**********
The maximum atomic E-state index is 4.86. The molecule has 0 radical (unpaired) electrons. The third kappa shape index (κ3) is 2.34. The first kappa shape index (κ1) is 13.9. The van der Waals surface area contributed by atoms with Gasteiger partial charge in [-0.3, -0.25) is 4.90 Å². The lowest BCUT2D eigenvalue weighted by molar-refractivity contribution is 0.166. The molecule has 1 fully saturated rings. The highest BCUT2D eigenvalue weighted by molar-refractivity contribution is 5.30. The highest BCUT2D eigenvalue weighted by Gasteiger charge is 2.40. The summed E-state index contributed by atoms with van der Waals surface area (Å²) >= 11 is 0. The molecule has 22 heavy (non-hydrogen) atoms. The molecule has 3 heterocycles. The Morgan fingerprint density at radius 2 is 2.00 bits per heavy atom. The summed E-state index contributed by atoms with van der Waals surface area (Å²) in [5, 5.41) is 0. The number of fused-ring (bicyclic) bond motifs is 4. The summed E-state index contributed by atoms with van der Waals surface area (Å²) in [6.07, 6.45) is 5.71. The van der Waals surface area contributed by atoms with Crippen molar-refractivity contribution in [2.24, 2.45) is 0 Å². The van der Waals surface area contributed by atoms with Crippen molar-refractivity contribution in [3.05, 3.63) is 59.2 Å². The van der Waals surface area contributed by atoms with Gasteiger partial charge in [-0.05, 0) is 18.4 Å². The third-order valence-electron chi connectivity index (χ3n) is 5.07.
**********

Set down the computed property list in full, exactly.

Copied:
The maximum atomic E-state index is 4.86. The molecule has 0 radical (unpaired) electrons. The third kappa shape index (κ3) is 2.34. The first kappa shape index (κ1) is 13.9. The van der Waals surface area contributed by atoms with Gasteiger partial charge in [-0.3, -0.25) is 4.90 Å². The lowest BCUT2D eigenvalue weighted by molar-refractivity contribution is 0.166. The molecule has 1 fully saturated rings. The highest BCUT2D eigenvalue weighted by molar-refractivity contribution is 5.30. The highest BCUT2D eigenvalue weighted by Gasteiger charge is 2.40. The summed E-state index contributed by atoms with van der Waals surface area (Å²) >= 11 is 0. The molecule has 22 heavy (non-hydrogen) atoms. The molecule has 3 heterocycles. The Morgan fingerprint density at radius 2 is 2.00 bits per heavy atom. The summed E-state index contributed by atoms with van der Waals surface area (Å²) in [5, 5.41) is 0. The number of fused-ring (bicyclic) bond motifs is 4. The summed E-state index contributed by atoms with van der Waals surface area (Å²) in [6.07, 6.45) is 5.71. The van der Waals surface area contributed by atoms with Crippen molar-refractivity contribution in [2.24, 2.45) is 0 Å². The van der Waals surface area contributed by atoms with Crippen molar-refractivity contribution in [3.05, 3.63) is 59.2 Å². The van der Waals surface area contributed by atoms with Gasteiger partial charge in [-0.05, 0) is 18.4 Å². The third-order valence-electron chi connectivity index (χ3n) is 5.07.